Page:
Slater Proton Treatment and Research Center dedicated
James M. Slater, MD, FACR
It takes a lot to keep James M. Slater, MD, FACR, from achieving his goals.
The former student of physics refocused his studies on medicine and dared to dream that tiny subatomic particles would one day be made available to the world for curing cancer. Friends and colleagues expressed their doubts, but Dr. Slater persevered until his dream came true.
How fitting, then, that neither an arctic storm nor a cloud of controversy over the effectiveness of proton treatment could deter a crowd of 250 supporters from attending the renaming and dedication ceremonies for the James M. Slater, MD, Proton Treatment and Research Center at Loma Linda University Medical Center on Sunday, December 9, 2007.
When the ceremonies got underway at 3:30 p.m., the chill factor plummeted in the outdoor parking area where the event was held. But that didn’t stop the crowd from turning up its collars, banding together for warmth, and honoring the man whose pioneering work in beaming protons at active cancer cells has brought new hope and life to thousands of individuals with brain, lung, eye, and prostate cancer.
Following the invocation by former chair of the LLU Board of Trustees Calvin B. Rock, DMin, PhD, Dr. Slater’s accomplishments were observed by B. Lyn Behrens, MBBS, president and CEO of Loma Linda University Adventist Health Sciences Center (LLUAHSC); Ruthita Fike, MA, executive vice president for hospital affairs, LLUAHSC, and president and CEO of Loma Linda University Medical
James M. Slater, MD (left), thanks the capacity crowd for attending the dinner in his honor following the dedication and renaming ceremonies for the James M. Slater, MD, Proton Treatment and Research Center. Pictured with Dr. Slater is his wife, JoAnne Slater; B. Lyn Behrens, MBBS, president of Loma Linda University Adventist Health Sciences Center; and Ruthita Fike, MA, president and CEO of Loma Linda University Medical Center.
Center (LLUMC); Congressman Jerry Lewis of the 41st Congressional District of Southern California; Roger Hadley, MD, dean of the School of Medicine, Loma Linda University (LLU); Ken Venturi, former professional golfer and CBS sports commentator; Jerry Slater, MD, professor and chair of the department of radiation medicine at LLU and medical director and director of clinical affairs for the department of radiation medicine at LLUMC; and Lowell Cooper, MPH, general vice president of the General Conference of Seventh-day Adventists and chair of the Board of Trustees of LLUAHSC.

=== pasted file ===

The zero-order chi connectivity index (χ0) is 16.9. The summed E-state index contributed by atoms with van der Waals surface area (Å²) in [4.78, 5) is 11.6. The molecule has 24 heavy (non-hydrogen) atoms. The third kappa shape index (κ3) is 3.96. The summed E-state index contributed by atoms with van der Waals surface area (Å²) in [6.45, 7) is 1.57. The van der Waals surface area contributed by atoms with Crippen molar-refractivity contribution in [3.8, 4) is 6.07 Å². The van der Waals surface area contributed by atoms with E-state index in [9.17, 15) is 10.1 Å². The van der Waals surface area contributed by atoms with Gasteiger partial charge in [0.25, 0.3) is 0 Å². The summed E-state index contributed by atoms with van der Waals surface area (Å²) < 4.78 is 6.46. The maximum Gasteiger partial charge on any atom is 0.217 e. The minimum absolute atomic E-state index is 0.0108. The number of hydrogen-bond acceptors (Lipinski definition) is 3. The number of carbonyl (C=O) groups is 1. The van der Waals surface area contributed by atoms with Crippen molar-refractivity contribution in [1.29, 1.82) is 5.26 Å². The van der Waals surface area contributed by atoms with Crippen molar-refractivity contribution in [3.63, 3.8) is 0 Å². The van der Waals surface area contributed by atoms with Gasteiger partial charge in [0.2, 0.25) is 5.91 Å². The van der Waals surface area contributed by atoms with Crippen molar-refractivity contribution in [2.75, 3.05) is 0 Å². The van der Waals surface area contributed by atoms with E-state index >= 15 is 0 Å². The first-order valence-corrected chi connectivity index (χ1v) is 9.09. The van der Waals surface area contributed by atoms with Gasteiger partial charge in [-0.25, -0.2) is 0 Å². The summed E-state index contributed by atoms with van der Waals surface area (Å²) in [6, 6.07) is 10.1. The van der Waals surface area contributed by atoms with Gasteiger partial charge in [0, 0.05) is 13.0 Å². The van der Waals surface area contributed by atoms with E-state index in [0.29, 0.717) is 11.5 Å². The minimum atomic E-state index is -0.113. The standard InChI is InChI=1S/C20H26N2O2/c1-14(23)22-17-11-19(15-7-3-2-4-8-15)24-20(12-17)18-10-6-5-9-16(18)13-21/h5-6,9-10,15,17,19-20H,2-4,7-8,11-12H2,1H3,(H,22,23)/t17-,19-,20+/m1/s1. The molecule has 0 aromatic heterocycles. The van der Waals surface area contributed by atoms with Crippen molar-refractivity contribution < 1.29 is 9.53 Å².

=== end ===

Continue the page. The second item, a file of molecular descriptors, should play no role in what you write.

In her remarks, Dr. Behrens called Dr. Slater “our superstar,” and in a taped message, Congressman Lewis—who was unable to be present in person—described Dr. Slater’s groundbreaking work in building the world’s first hospital-based proton center as “a breakthrough” that “really put Loma Linda on the map.”
Following the speeches about Dr. Slater’s remarkable contributions to nuclear science in general —and medical radiology in particular—a group of current and former proton center patients gathered on the roof to unveil the new James M. Slater, MD, Proton Treatment and Research Center sign. As the crowd cheered, the patients waved to Dr. Slater and the dignitaries on the platform. The sign, which features the mathematical proton symbol in a shade of blue teal, sits above the outside front entrance to the proton cente
Officials at the dedication service for the Slater Center include (from left) Jerry Slater, MD; Ken Venturi; Ruthita Fike, MA; Lowell Cooper, MPH; James M. Slater, MD; H. Roger Hadley, MD; and B. Lyn Behrens, MBBS. Not pictured is Calvin B. Rock, DMin, PhD.
When the center opened in 1990, it was the first hospital-based proton treatment center in the world. It remained the only such treatment center in the United States until 2003. Thanks to the incredible successes achieved at the renamed Slater Center—which has given more than 350,000 treatments—other health care facilities around the nation are currently making plans to open proton treatment centers of their own.
The proliferation of proton centers has caused some to express concerns about the costs. In a December 26, 2007, article titled “Hospitals Chase A Nuclear Tool To Fight Cancer,” writer Andrew Pollack of the New York Times, noted that a 222-ton proton accelerator—which requires a building the size of a football field and can cost more than $100 million—is an enormously expensive proposition.
However, when Mr. Pollack journeyed to Loma Linda to interview three prostate cancer patients who were either undergoing treatment at the Slater Center or had just completed treatment, none of the men expressed concerns over the costs. To the contrary, they were extremely grateful for the new lease on life provided for them by proton therapy.